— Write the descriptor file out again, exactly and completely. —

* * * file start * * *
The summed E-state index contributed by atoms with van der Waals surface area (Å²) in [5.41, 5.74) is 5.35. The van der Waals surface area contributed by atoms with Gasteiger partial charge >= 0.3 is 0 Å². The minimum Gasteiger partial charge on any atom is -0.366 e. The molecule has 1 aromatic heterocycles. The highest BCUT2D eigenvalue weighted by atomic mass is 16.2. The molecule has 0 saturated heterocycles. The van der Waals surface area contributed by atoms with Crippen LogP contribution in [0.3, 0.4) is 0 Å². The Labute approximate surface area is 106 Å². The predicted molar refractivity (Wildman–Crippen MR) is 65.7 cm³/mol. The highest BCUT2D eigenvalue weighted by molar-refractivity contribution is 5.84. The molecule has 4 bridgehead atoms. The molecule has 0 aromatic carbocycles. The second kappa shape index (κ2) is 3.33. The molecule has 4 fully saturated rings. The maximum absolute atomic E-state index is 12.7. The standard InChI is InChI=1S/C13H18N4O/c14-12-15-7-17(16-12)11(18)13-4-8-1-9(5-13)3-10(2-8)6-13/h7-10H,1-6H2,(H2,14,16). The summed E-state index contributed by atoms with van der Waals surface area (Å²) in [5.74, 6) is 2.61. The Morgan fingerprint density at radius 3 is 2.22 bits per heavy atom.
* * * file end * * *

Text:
The summed E-state index contributed by atoms with van der Waals surface area (Å²) in [5.41, 5.74) is 5.35. The van der Waals surface area contributed by atoms with Gasteiger partial charge >= 0.3 is 0 Å². The minimum Gasteiger partial charge on any atom is -0.366 e. The molecule has 1 aromatic heterocycles. The highest BCUT2D eigenvalue weighted by atomic mass is 16.2. The molecule has 0 saturated heterocycles. The van der Waals surface area contributed by atoms with Crippen LogP contribution in [0.3, 0.4) is 0 Å². The Labute approximate surface area is 106 Å². The predicted molar refractivity (Wildman–Crippen MR) is 65.7 cm³/mol. The highest BCUT2D eigenvalue weighted by molar-refractivity contribution is 5.84. The molecule has 4 bridgehead atoms. The molecule has 0 aromatic carbocycles. The second kappa shape index (κ2) is 3.33. The molecule has 4 fully saturated rings. The maximum absolute atomic E-state index is 12.7. The standard InChI is InChI=1S/C13H18N4O/c14-12-15-7-17(16-12)11(18)13-4-8-1-9(5-13)3-10(2-8)6-13/h7-10H,1-6H2,(H2,14,16). The summed E-state index contributed by atoms with van der Waals surface area (Å²) in [5.74, 6) is 2.61. The Morgan fingerprint density at radius 3 is 2.22 bits per heavy atom.